How fallen are the mighty..
A few months ago, everyone had David Davis marked down to ascend to the top spot in the Tory party, but over the space of a few hours in Blackpool a couple of months ago, the received wisdom slammed into reverse as the young talent of David Cameron exploded onto the stage and stole the hearts of the party.
We'll know the answer tomorrow [EDIT: I was getting ahead of myself, Davey C gets the job on Tuesday and thrown into the lion's den with TB on Wednesday] and I believe that the votes will show a turnout in the 70s (not just the average age of the members) and a landslide for Cameron.
And then what?
He's been strong on image so far - he's weathered the storm over allegations of cocaine use, but there's more to leading a party than just being young and photogenic. Honest. Even Tony Blair came to the leadership with more front-bench experience and he was surrounded by people who had a vision of where the party should go and some who were also immersed in where it had come from. I'm not so sure that Cameron will be so lucky. We also have very little idea about what he wants to do and where he wants to take the party. Is he on the right or nearer the centre? Does your answer depend on what he wants you to think?
If he's wise and able, he'll clean out the dinosaurs in the upper echelons resistant to change and remove those who believe that the only future for the party is in a dash to the right. If he doesn't, he risks a repeat of May 2005 in 2009. But then the political tectonic plates will have shifted further. Labour will be running with a new leader, somebody who may possibly recover votes lost to the Liberal Democrats over the past few years. The Liberal Democrats may still have Chuckles unsteadily at the helm, or he may have been deposed in favour of a younger/more vicious candidate (something that Cameron's election may actually make more likely).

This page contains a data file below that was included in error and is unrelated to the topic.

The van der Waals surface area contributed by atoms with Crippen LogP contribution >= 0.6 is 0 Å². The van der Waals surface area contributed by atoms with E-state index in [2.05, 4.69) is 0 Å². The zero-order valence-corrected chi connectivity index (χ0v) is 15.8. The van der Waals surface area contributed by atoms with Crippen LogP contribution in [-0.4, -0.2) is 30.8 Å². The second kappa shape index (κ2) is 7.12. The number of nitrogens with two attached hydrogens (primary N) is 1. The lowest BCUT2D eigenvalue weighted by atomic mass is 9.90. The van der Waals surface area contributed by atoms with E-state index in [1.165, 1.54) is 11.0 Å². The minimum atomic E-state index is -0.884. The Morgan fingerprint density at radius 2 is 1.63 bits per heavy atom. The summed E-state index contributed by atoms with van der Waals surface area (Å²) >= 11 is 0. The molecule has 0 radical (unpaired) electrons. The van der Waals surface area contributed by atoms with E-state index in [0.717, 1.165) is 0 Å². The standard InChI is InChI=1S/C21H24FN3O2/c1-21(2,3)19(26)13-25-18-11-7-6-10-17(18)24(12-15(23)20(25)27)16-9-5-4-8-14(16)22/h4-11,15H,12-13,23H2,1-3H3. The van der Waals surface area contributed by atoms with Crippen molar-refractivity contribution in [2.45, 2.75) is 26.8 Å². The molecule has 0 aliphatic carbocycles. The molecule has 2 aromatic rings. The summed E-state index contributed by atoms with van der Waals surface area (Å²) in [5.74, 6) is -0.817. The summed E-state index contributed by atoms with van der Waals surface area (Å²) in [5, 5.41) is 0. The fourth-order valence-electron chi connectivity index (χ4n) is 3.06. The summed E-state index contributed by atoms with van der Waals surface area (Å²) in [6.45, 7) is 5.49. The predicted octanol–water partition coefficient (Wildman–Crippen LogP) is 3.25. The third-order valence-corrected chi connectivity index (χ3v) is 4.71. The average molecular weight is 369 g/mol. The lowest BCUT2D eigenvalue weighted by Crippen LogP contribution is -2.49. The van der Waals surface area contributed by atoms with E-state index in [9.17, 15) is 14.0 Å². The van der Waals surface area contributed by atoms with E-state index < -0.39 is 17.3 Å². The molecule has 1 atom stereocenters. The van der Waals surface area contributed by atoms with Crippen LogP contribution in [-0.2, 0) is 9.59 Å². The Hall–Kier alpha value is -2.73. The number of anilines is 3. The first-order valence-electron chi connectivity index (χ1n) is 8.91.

Actually, the future of the LDs is one of the things about the Tory succession. We've watched the LibDems cosying up to the Tories in local government across the country and we're now seeing attempts by the new breed to drag the party to the right. Is this courting the Tories the same way they ingratiated themselves with Labour in the mid-90s - and then found themselves cast aside as Tony's massive majority in 1997 rendered their presence in a putative coalition unnecessary? Perhaps Cheerful Charlie harbours hopes of a Cabinet place in a Tory/LD coalition government - surely the only way he'll sit at that Downing Street table. Cameron's election may be enough to kick start a Tory revival sufficient to carry them back to power without the aid of a third party, in a way that Davis probably couldn't have delivered. A resurgent Tory vote could damage the Liberal Democrats as well as Labour, don't forget. It isn't that long ago that John Hemming's Yardley seat was that rare beast, virtually a three-way marginal between the major parties. Since then, the Tory vote across the City of Birmingham has melted away and those formerly safe Tory seats of Selly Oak and Edgbaston are footnotes in history.
Cameron will have a honeymoon period, but he will find himself tested soon. There are a number of prime opportunities coming up to defeat key government policy and his first electoral test will be upon him in May 2006 with the next round of metropolitan council elections. Good PR and youthful enthusiasm can only carry you so far - then you need something more substantial to take you to the next stage. Has he got that? I don't know and I suspect that very few people know the answer to that question. Truly, interesting times.